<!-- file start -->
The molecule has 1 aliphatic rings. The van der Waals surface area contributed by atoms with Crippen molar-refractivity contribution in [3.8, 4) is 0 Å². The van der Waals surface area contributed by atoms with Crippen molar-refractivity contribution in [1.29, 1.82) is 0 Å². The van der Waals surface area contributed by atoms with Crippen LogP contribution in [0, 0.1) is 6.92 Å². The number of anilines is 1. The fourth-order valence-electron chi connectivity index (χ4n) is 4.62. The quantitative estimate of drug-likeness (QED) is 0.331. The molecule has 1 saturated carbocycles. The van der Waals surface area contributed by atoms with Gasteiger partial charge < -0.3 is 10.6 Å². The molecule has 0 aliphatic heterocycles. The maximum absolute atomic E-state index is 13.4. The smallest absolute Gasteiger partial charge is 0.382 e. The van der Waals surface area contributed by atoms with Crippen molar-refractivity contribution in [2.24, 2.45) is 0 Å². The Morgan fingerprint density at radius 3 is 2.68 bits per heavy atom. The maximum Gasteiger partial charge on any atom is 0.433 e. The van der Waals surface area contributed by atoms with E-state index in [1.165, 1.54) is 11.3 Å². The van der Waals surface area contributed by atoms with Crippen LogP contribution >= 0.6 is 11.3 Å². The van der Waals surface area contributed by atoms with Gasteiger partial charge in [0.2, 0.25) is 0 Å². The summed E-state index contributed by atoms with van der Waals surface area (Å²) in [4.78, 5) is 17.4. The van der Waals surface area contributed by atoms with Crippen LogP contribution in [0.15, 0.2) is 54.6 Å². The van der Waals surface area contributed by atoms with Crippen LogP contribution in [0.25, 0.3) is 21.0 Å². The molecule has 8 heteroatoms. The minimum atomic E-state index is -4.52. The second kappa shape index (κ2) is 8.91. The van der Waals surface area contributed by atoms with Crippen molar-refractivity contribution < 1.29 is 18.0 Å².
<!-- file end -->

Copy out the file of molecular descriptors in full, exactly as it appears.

The molecule has 1 aliphatic rings. The van der Waals surface area contributed by atoms with Crippen molar-refractivity contribution in [3.8, 4) is 0 Å². The van der Waals surface area contributed by atoms with Crippen molar-refractivity contribution in [1.29, 1.82) is 0 Å². The van der Waals surface area contributed by atoms with Crippen LogP contribution in [0, 0.1) is 6.92 Å². The number of anilines is 1. The fourth-order valence-electron chi connectivity index (χ4n) is 4.62. The quantitative estimate of drug-likeness (QED) is 0.331. The molecule has 1 saturated carbocycles. The van der Waals surface area contributed by atoms with Gasteiger partial charge < -0.3 is 10.6 Å². The molecule has 0 aliphatic heterocycles. The maximum absolute atomic E-state index is 13.4. The smallest absolute Gasteiger partial charge is 0.382 e. The van der Waals surface area contributed by atoms with Crippen molar-refractivity contribution in [2.24, 2.45) is 0 Å². The Morgan fingerprint density at radius 3 is 2.68 bits per heavy atom. The maximum Gasteiger partial charge on any atom is 0.433 e. The van der Waals surface area contributed by atoms with E-state index in [1.165, 1.54) is 11.3 Å². The van der Waals surface area contributed by atoms with Crippen LogP contribution >= 0.6 is 11.3 Å². The van der Waals surface area contributed by atoms with Gasteiger partial charge in [0.2, 0.25) is 0 Å². The summed E-state index contributed by atoms with van der Waals surface area (Å²) in [4.78, 5) is 17.4. The van der Waals surface area contributed by atoms with Crippen LogP contribution in [0.15, 0.2) is 54.6 Å². The van der Waals surface area contributed by atoms with Crippen LogP contribution in [0.25, 0.3) is 21.0 Å². The molecule has 8 heteroatoms. The minimum atomic E-state index is -4.52. The second kappa shape index (κ2) is 8.91. The van der Waals surface area contributed by atoms with Crippen molar-refractivity contribution < 1.29 is 18.0 Å².